Police Resources (Gwent)

Oral Answers to Questions — Home Department – in the House of Commons at 12:00 am on 8th January 2001.

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Photo of Mr Huw Edwards Mr Huw Edwards Labour, Monmouth 12:00 am, 8th January 2001

If he will make a statement on the levels is of crime and police resources in the Gwent police area in (a) 1997 and (b) 2000. [142646]

Photo of Charles Clarke Charles Clarke Minister of State, Home Office

The most recently published recorded crime figures show that, in the year ending 31 March 2000, the number of offences in Gwent was 2 per cent. higher than in the year ending 31 March 1997, taking into account the change in counting rules for recorded crime. However, domestic burglary was down by 18 per cent. and vehicle crime was down by 11 per cent.

The police authority has set a budget for this year of £76.1 million, which is an increase of 6.6 per cent. on the previous year and of 21 per cent. on 1996–97. That led to a rise in the total number of police officers in Gwent in September 2000 of 28 since March 1997.

Photo of Mr Huw Edwards Mr Huw Edwards Labour, Monmouth

I thank my hon. Friend for his reply and for the resources that will go to Gwent. May I remind him that the proposed settlement for 2001 is below the national average, especially in view of the rural nature of much of the Gwent police area in my constituency and the high levels of social deprivation in other parts of Gwent? I remind my hon. Friend of Gwent's high detection rate of 53 per cent., and that it has seen a decrease in crime this year. Gwent police deserve to be rewarded for their improved performance.

Photo of Charles Clarke Charles Clarke Minister of State, Home Office

I discussed those matters a month or two before Christmas with the chief constable of Gwent and the chairman of the police authority at the police headquarters there. I can testify that my hon. Friend is expressing a view with which they strongly agree. We are examining the overall position. However, the force has received an extra £0.2 million for rural policing and more than an extra £1 million for the recruitment of officers under the crimefighting fund. As I said, the number of police officers is increasing, and I pay tribute to the force for that.

Photo of Julian Lewis Julian Lewis Conservative, New Forest East

Crime reduction in Gwent is greatly to be welcomed, but does the Minister agree that increased use of closed circuit television would assist in reducing crime levels in Gwent and elsewhere? Does the hon. Gentleman recall that the Home Secretary gave a favourable response to my suggestion that it should be made a condition that shops and other premises that trade at unsocial hours should have CCTV? Is any progress being made in that regard? If not, why not—especially in Gwent?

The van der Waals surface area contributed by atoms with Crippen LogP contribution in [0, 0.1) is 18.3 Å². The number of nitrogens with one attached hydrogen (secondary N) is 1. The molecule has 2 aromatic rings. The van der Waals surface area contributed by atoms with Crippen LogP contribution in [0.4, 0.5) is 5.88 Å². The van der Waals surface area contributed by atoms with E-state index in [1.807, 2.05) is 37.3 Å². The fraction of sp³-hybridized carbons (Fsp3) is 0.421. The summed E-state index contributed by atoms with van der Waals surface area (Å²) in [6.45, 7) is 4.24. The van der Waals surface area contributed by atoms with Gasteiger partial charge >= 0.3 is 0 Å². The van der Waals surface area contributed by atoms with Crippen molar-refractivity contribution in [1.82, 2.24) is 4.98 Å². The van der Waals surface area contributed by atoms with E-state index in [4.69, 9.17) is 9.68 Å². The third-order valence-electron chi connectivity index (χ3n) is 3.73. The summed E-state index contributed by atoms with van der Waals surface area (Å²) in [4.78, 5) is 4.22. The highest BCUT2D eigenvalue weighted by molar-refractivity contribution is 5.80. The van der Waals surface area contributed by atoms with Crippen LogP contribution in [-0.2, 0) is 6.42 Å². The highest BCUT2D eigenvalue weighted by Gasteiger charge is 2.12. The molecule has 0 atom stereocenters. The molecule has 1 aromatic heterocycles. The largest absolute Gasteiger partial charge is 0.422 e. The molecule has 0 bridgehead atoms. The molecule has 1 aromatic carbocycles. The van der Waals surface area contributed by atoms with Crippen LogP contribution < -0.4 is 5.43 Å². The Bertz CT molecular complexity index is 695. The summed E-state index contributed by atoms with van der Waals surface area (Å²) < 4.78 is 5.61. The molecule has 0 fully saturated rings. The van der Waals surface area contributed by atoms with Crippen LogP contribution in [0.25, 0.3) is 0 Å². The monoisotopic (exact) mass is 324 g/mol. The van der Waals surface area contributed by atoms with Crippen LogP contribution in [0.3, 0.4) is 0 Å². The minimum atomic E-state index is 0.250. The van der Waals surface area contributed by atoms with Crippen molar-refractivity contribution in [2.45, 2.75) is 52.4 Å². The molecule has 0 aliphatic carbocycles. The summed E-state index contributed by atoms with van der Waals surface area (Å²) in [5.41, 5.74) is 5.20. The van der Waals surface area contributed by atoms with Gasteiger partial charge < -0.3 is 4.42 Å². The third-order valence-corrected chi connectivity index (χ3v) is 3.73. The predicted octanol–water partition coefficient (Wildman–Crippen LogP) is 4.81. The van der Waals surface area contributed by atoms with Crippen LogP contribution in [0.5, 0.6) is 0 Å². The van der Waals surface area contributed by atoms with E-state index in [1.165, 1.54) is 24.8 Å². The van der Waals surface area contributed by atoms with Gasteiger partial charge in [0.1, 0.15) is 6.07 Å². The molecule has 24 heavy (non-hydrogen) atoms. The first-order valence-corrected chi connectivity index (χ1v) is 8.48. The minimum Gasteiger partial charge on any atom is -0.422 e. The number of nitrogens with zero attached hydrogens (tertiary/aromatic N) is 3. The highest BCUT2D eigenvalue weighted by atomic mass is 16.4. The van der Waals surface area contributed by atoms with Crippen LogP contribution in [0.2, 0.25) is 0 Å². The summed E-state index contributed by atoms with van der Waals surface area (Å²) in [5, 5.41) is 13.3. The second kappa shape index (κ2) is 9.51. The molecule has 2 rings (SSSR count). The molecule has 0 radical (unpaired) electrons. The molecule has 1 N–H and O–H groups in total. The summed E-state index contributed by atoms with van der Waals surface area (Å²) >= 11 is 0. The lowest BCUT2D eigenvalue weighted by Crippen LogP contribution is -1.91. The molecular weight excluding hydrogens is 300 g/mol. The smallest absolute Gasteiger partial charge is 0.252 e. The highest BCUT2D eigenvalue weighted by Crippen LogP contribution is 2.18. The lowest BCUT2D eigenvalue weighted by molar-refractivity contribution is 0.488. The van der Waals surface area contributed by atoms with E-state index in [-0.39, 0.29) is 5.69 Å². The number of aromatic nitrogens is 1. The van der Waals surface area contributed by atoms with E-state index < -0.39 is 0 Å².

Photo of Charles Clarke Charles Clarke Minister of State, Home Office

The hon. Gentleman will be interested to learn that the number of police officers in Hampshire increased by eight over the six months concerned. I am considering the CCTV questions that have been raised. We have specifically highlighted in our most recent guidance the use of CCTV in rural areas, which will help constituents such as those that the hon. Gentleman represents, and along parades of shops in out-of-town estates where much crime takes place for the reason that he has indicated. His proposal to make it a condition of trading out of hours that CCTV should be installed is one that we are considering, and we shall continue to do so. As he knows, however, significant problems are associated with the proposal.

Photo of Paul Flynn Paul Flynn Labour, Newport West

Does my hon. Friend realise that, following the allocation, there has been almost universal dismay in Gwent, even after his meeting with the chief constable? I believe that all Gwent Members of Parliament have written to my hon. Friend to say that they do not understand why an area with a fine police force with a fine detection level should be punished in such an extraordinary way. Why should those parts of Gwent and of Wales where crime rates are twice as high as they are in north and west Wales have a 35 per cent. lower allocation? The proposal for next year is a 35 per cent. lower increase. It cannot make sense. My hon. Friend has seen the chief constable, but will he agree to meet Gwent Members to discuss those matters and, if he can, to justify his position?

Photo of Charles Clarke Charles Clarke Minister of State, Home Office

I am always prepared to meet colleagues to discuss financing. My hon. Friend will know that I have received representations from him and other colleagues in Gwent, and from many other Members representing other police authorities, who also have issues to raise. I will happily discuss their representations. As I have said, the Gwent police authority's budget has increased by a significant 21 per cent. since 1997. I am sure that more resources could be used, and I am happy to join my hon. Friend in paying tribute to the work of the Gwent constabulary in using its resources efficiently. We shall consider that in full detail, as we shall in respect of other forces throughout the country.